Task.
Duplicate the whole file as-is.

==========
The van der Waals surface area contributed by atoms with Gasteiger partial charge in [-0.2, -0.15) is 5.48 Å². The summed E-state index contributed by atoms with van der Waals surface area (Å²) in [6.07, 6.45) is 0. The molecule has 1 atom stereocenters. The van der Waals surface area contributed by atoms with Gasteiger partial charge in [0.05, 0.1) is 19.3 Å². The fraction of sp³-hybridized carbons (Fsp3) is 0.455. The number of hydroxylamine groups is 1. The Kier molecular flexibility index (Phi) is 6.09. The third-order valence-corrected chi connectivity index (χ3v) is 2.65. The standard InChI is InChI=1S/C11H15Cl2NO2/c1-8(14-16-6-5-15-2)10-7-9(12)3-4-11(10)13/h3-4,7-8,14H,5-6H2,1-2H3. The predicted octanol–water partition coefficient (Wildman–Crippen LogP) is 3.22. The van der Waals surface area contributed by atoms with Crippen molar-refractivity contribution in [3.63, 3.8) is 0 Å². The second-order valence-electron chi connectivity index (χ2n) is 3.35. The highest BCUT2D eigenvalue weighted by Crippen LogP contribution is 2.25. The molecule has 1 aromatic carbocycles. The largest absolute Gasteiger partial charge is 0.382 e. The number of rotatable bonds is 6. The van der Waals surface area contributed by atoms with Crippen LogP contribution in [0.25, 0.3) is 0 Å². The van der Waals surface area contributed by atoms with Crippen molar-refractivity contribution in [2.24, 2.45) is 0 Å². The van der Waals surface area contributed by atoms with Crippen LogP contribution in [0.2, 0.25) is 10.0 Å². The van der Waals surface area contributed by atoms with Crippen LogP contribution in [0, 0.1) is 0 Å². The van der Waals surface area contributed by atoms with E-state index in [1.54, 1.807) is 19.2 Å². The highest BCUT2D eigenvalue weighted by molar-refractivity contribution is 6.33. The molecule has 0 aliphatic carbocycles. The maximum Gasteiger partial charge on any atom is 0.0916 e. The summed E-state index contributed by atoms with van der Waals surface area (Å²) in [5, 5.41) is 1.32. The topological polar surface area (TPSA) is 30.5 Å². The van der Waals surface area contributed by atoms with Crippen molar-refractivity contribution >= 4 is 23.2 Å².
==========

The van der Waals surface area contributed by atoms with Gasteiger partial charge in [-0.2, -0.15) is 5.48 Å². The summed E-state index contributed by atoms with van der Waals surface area (Å²) in [6.07, 6.45) is 0. The molecule has 1 atom stereocenters. The van der Waals surface area contributed by atoms with Gasteiger partial charge in [0.05, 0.1) is 19.3 Å². The fraction of sp³-hybridized carbons (Fsp3) is 0.455. The number of hydroxylamine groups is 1. The Kier molecular flexibility index (Phi) is 6.09. The third-order valence-corrected chi connectivity index (χ3v) is 2.65. The standard InChI is InChI=1S/C11H15Cl2NO2/c1-8(14-16-6-5-15-2)10-7-9(12)3-4-11(10)13/h3-4,7-8,14H,5-6H2,1-2H3. The predicted octanol–water partition coefficient (Wildman–Crippen LogP) is 3.22. The van der Waals surface area contributed by atoms with Crippen molar-refractivity contribution in [3.63, 3.8) is 0 Å². The second-order valence-electron chi connectivity index (χ2n) is 3.35. The highest BCUT2D eigenvalue weighted by Crippen LogP contribution is 2.25. The molecule has 1 aromatic carbocycles. The largest absolute Gasteiger partial charge is 0.382 e. The number of rotatable bonds is 6. The van der Waals surface area contributed by atoms with Crippen LogP contribution in [0.25, 0.3) is 0 Å². The van der Waals surface area contributed by atoms with Crippen molar-refractivity contribution in [2.24, 2.45) is 0 Å². The van der Waals surface area contributed by atoms with Crippen LogP contribution in [0.2, 0.25) is 10.0 Å². The van der Waals surface area contributed by atoms with Crippen LogP contribution in [0, 0.1) is 0 Å². The van der Waals surface area contributed by atoms with E-state index in [1.54, 1.807) is 19.2 Å². The highest BCUT2D eigenvalue weighted by molar-refractivity contribution is 6.33. The molecule has 0 aliphatic carbocycles. The maximum Gasteiger partial charge on any atom is 0.0916 e. The summed E-state index contributed by atoms with van der Waals surface area (Å²) in [5, 5.41) is 1.32. The topological polar surface area (TPSA) is 30.5 Å². The van der Waals surface area contributed by atoms with Crippen molar-refractivity contribution >= 4 is 23.2 Å².